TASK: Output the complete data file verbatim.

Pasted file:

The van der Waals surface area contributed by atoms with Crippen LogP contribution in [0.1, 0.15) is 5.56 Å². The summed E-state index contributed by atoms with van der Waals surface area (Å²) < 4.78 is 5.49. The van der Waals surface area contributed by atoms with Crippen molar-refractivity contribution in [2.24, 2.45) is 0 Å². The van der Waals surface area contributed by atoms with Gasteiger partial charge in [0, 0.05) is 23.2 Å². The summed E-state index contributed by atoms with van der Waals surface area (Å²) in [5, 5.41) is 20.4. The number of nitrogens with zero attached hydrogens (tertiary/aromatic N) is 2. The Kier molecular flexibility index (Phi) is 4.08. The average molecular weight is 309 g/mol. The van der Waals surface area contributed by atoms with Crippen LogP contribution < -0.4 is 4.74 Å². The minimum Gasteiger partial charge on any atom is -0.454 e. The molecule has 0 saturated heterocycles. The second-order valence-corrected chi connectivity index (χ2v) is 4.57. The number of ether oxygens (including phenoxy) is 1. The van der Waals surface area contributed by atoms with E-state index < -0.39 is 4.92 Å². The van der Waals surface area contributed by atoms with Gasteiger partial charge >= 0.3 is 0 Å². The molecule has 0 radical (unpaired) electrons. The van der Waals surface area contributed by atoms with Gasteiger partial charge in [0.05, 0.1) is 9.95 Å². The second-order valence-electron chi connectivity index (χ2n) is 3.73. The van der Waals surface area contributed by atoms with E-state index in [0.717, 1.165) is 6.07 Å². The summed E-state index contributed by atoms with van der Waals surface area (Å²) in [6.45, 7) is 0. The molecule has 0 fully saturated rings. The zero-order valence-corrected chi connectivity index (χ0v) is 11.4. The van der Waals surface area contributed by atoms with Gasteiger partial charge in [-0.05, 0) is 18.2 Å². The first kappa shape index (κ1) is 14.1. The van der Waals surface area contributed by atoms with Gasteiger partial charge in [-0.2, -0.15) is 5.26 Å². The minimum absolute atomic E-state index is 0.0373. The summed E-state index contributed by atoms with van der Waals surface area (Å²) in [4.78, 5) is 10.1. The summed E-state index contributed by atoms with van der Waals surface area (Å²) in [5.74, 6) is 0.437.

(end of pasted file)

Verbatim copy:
The van der Waals surface area contributed by atoms with Crippen LogP contribution in [0.1, 0.15) is 5.56 Å². The summed E-state index contributed by atoms with van der Waals surface area (Å²) < 4.78 is 5.49. The van der Waals surface area contributed by atoms with Crippen molar-refractivity contribution in [2.24, 2.45) is 0 Å². The van der Waals surface area contributed by atoms with Gasteiger partial charge in [0, 0.05) is 23.2 Å². The summed E-state index contributed by atoms with van der Waals surface area (Å²) in [5, 5.41) is 20.4. The number of nitrogens with zero attached hydrogens (tertiary/aromatic N) is 2. The Kier molecular flexibility index (Phi) is 4.08. The average molecular weight is 309 g/mol. The van der Waals surface area contributed by atoms with Crippen LogP contribution < -0.4 is 4.74 Å². The minimum Gasteiger partial charge on any atom is -0.454 e. The molecule has 0 saturated heterocycles. The second-order valence-corrected chi connectivity index (χ2v) is 4.57. The number of ether oxygens (including phenoxy) is 1. The van der Waals surface area contributed by atoms with E-state index < -0.39 is 4.92 Å². The van der Waals surface area contributed by atoms with Gasteiger partial charge >= 0.3 is 0 Å². The molecule has 0 radical (unpaired) electrons. The van der Waals surface area contributed by atoms with Gasteiger partial charge in [0.05, 0.1) is 9.95 Å². The second-order valence-electron chi connectivity index (χ2n) is 3.73. The van der Waals surface area contributed by atoms with E-state index in [0.717, 1.165) is 6.07 Å². The summed E-state index contributed by atoms with van der Waals surface area (Å²) in [6.45, 7) is 0. The molecule has 0 fully saturated rings. The zero-order valence-corrected chi connectivity index (χ0v) is 11.4. The van der Waals surface area contributed by atoms with Gasteiger partial charge in [-0.05, 0) is 18.2 Å². The first kappa shape index (κ1) is 14.1. The van der Waals surface area contributed by atoms with Gasteiger partial charge in [-0.2, -0.15) is 5.26 Å². The minimum absolute atomic E-state index is 0.0373. The summed E-state index contributed by atoms with van der Waals surface area (Å²) in [4.78, 5) is 10.1. The summed E-state index contributed by atoms with van der Waals surface area (Å²) in [5.74, 6) is 0.437.